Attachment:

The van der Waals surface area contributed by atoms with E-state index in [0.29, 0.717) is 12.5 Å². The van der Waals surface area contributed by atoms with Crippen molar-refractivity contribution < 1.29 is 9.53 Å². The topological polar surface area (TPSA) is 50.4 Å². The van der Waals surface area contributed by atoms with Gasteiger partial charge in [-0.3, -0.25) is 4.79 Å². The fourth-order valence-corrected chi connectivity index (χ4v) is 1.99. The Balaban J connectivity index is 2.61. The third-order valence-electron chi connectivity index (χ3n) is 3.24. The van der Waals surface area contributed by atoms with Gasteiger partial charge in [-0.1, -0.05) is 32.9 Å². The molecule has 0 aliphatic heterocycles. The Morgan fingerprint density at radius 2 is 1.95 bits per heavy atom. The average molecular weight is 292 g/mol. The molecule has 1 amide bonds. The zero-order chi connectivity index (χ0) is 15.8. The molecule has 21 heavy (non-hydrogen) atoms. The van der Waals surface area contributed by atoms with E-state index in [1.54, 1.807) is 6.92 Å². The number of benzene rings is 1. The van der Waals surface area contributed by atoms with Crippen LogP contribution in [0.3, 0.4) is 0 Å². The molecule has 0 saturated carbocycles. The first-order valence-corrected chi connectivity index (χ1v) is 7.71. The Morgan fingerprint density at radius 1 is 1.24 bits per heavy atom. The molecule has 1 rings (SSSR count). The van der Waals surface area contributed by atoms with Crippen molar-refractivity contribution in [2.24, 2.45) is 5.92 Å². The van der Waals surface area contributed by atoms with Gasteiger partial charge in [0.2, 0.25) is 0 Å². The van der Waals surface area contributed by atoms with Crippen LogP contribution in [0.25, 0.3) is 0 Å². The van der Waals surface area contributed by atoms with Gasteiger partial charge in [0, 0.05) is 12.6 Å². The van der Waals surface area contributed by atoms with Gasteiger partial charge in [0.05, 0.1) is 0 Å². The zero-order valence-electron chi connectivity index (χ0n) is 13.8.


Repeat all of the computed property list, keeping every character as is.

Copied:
The van der Waals surface area contributed by atoms with E-state index in [0.29, 0.717) is 12.5 Å². The van der Waals surface area contributed by atoms with Crippen molar-refractivity contribution < 1.29 is 9.53 Å². The topological polar surface area (TPSA) is 50.4 Å². The van der Waals surface area contributed by atoms with Gasteiger partial charge in [-0.3, -0.25) is 4.79 Å². The fourth-order valence-corrected chi connectivity index (χ4v) is 1.99. The Balaban J connectivity index is 2.61. The third-order valence-electron chi connectivity index (χ3n) is 3.24. The van der Waals surface area contributed by atoms with Gasteiger partial charge in [-0.1, -0.05) is 32.9 Å². The molecule has 0 aliphatic heterocycles. The Morgan fingerprint density at radius 2 is 1.95 bits per heavy atom. The average molecular weight is 292 g/mol. The molecule has 1 amide bonds. The zero-order chi connectivity index (χ0) is 15.8. The molecule has 21 heavy (non-hydrogen) atoms. The van der Waals surface area contributed by atoms with E-state index in [1.54, 1.807) is 6.92 Å². The number of benzene rings is 1. The van der Waals surface area contributed by atoms with Crippen LogP contribution in [0.3, 0.4) is 0 Å². The molecule has 0 saturated carbocycles. The first-order valence-corrected chi connectivity index (χ1v) is 7.71. The Morgan fingerprint density at radius 1 is 1.24 bits per heavy atom. The molecule has 1 rings (SSSR count). The van der Waals surface area contributed by atoms with Crippen molar-refractivity contribution in [2.24, 2.45) is 5.92 Å². The van der Waals surface area contributed by atoms with Gasteiger partial charge in [0.2, 0.25) is 0 Å². The van der Waals surface area contributed by atoms with Crippen LogP contribution in [0.25, 0.3) is 0 Å². The van der Waals surface area contributed by atoms with Gasteiger partial charge in [0, 0.05) is 12.6 Å². The van der Waals surface area contributed by atoms with Gasteiger partial charge in [0.05, 0.1) is 0 Å². The zero-order valence-electron chi connectivity index (χ0n) is 13.8.